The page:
Chicago religious leaders urge vote of no confidence for mayor Rahm Emanuel
Chicago Mayor Rahm Emanuel faces increased pressure to resign, as local black religious leaders called early Friday for a “vote of no confidence” against him for the 2014 police shooting of a 17-year-old black teenager.
Several religious leaders, who demanded greater transparency with incidents involving the police, said they plan to collect petition signatures to help force the mayor’s ouster.
They also called for a special prosecutor in the Laquan McDonald case against white Chicago Police Officer Jason Van Dyke, according to the local reports.
The release of a police video of the shooting of the teenager and the filing of a murder charge against Van Dyke on Nov. 24 came more than a year after McDonald’s death. That delay was blamed on Emanuel and the top local prosecutor, and has prompted more than two weeks of protests in the nation’s third-largest city.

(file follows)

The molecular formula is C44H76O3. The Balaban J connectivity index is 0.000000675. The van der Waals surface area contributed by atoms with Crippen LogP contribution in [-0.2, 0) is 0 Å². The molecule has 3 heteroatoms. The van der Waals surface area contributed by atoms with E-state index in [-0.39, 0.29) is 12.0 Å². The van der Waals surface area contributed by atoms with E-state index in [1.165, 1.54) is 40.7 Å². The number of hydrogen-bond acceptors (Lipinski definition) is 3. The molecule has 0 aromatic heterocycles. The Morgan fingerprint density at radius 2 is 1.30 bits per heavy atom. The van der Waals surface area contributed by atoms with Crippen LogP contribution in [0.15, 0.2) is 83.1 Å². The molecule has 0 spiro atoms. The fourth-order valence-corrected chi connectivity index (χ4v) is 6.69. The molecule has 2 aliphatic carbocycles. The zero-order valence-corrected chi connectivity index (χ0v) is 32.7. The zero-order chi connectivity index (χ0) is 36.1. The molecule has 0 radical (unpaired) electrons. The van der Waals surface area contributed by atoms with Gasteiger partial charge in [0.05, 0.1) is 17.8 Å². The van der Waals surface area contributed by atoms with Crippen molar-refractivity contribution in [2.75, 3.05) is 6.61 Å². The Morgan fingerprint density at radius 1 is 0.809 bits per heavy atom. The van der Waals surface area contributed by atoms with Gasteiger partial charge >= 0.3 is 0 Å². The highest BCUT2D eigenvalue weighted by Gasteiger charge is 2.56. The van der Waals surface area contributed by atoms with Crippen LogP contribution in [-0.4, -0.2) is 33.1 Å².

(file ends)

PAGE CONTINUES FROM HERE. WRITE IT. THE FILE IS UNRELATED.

Members of McDonald’s family are expected to speak at a news conference at a church at 11:15 a.m. local time (1215 ET), media reports said.
More protests are planned for Friday, the religious leaders said.
High-profile killings of black men by law enforcement in U.S. cities have stirred a national debate about the use of force by police, particularly against racial minorities.
Hundreds of protesters marched through the streets of Chicago and staged “die-ins” on Thursday, calling for the resignation of Emanuel a day after he emotionally apologized for the police shooting of McDonald.
Emanuel has recently taken steps to reform the police department, including setting up a task force to review accountability and firing the police superintendent.
But outrage has mounted over the McDonald shooting and police misconduct overall. Two black state representatives have introduced a bill that would allow the mayor to be recalled.
Meanwhile, the city has begun a nationwide search for a new police superintendent. The Chicago Police Board, a group of citizens appointed by the mayor, is taking applications through Jan. 15.
(Reporting by Suzannah Gonzales; Editing by Ben Klayman and Bernadette Baum)